An education expert has said reports that Oxford and Cambridge "over recruited" from eight top schools are “depressing but no surprise”.
Natalie Perera, the executive director of the Education Policy Institute, appeared on the Matthew Wright show to discuss the news that the two universities have been found to recruit more students from eight schools than from almost 3,000 other English state schools.
Ms Perera told talkRADIO’s Matthew Wright: “It is completely depressing but it is no surprise.”
“What we need to think about is the context that many young children are being educated.
“By looking at where they grow up in the country, family background and income – I think it is really important for Oxbridge and other universities to take all of those factors into account when they are doing their admissions.”
'Not for them'
Ms Perera added that Oxford and Cambridge need to do more to make sure “everybody feels included”.
“Oxford and Cambridge need to do more in terms of their outreach, how they work with local schools and making their universities a place where everybody feels included,” she said.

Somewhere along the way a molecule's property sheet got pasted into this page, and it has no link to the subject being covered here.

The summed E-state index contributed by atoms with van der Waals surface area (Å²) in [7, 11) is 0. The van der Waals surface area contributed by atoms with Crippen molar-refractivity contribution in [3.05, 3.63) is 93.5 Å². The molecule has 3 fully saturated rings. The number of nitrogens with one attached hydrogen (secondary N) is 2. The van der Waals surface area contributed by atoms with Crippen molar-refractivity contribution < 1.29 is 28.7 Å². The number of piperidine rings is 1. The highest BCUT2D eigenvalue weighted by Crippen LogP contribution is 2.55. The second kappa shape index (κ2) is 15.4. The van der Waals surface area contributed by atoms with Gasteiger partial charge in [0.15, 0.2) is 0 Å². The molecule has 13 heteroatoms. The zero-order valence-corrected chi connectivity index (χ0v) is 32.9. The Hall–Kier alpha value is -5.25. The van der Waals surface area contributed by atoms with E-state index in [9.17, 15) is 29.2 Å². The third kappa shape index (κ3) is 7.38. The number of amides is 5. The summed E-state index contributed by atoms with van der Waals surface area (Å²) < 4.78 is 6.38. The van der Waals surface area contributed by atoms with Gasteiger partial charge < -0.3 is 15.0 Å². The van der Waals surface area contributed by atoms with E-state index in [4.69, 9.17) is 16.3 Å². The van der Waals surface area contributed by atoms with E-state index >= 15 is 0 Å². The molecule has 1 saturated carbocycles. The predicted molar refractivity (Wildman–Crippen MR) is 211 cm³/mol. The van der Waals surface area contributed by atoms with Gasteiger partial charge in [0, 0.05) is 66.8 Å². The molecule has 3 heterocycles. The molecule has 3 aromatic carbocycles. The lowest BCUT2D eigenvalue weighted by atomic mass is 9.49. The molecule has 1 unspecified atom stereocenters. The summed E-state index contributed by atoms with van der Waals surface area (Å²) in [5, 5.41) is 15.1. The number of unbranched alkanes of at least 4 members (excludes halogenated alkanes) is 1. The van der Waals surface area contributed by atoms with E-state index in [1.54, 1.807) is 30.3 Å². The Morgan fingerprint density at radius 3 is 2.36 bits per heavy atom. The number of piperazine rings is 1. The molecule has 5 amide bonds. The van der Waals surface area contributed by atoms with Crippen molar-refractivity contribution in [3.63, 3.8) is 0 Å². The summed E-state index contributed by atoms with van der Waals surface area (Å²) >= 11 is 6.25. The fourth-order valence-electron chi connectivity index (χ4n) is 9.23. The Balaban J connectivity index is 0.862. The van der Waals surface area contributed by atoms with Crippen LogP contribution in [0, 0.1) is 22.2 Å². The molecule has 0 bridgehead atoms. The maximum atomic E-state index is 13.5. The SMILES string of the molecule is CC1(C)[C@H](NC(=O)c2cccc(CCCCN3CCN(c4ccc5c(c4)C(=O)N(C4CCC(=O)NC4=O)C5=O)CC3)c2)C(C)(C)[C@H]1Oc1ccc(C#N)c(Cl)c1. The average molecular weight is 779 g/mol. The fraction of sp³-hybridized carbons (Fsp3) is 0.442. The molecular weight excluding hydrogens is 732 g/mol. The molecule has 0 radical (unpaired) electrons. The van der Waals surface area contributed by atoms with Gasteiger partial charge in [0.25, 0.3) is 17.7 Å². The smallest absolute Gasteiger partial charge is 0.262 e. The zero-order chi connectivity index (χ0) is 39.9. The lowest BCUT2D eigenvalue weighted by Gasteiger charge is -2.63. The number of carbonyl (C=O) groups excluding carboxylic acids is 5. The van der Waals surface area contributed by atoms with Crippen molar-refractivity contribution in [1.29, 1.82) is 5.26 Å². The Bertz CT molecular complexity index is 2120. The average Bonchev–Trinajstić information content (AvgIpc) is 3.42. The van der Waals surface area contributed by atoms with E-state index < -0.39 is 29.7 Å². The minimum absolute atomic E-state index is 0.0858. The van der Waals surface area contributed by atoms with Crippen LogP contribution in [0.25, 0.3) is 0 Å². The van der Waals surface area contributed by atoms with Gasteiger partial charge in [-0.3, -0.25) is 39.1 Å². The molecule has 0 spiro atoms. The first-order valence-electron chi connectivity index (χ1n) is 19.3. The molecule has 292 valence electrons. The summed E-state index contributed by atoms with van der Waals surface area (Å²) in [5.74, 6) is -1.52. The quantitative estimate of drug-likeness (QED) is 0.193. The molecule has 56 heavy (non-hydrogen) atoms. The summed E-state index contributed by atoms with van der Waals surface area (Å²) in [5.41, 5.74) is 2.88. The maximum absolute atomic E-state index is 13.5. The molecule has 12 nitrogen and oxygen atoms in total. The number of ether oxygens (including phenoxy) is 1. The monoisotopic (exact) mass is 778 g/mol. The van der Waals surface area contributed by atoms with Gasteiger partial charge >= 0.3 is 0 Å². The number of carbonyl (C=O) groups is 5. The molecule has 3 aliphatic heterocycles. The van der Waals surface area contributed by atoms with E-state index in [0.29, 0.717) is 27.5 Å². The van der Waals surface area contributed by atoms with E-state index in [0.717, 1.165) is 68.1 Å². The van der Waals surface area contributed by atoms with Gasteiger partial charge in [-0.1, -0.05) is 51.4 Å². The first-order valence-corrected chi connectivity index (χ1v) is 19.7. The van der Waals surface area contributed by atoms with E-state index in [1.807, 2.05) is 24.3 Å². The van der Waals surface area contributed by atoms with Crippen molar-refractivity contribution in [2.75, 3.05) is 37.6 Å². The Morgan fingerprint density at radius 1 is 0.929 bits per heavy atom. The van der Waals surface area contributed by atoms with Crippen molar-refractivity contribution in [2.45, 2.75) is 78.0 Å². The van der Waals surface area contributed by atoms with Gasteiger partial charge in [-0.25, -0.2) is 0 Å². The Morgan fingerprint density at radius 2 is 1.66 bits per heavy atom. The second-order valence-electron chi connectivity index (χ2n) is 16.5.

“I hear a lot from students who have gone to Oxford who have made that leap and they thought it was not for them.”
She added: “If you look at the response that Cambridge put out today that they resist any calls to lower the grades because it would increase pressure on students.
“I can’t for the life of me think why that would happen. Surely if you lower grades then you decrease the pressure on students.”
A spokesman for the University of Cambridge welcomed the idea that "more support should be made available to students before they choose their A-level subjects and agree there should be more provision of careers advice".
But Cambridge rejected "lowering grade requirements", saying this would "place unfair pressure on students and that is something the university cannot support".
'18 months behind'
The top schools include Eton College in Berkshire, Magdalen College School in Oxford and Westminster School in London.
Ms Perera said there should not be a need for a “mandated quota”, “universities just need to do better”.
“The wider education system has a role to play because by the time that they leave secondary schools, disadvantaged young people are already around 18 months behind their more affluent peers.
“They have already fallen a long way behind and that is even more in the north of the country.”
She added: “Universities just need to do better and crack on. They need to make sure that they are looking at the wider context of students and they are doing more outreach work.
“I would like to see them doing more of that voluntarily and working in partnerships with schools, rather than responding to a mandated quota.”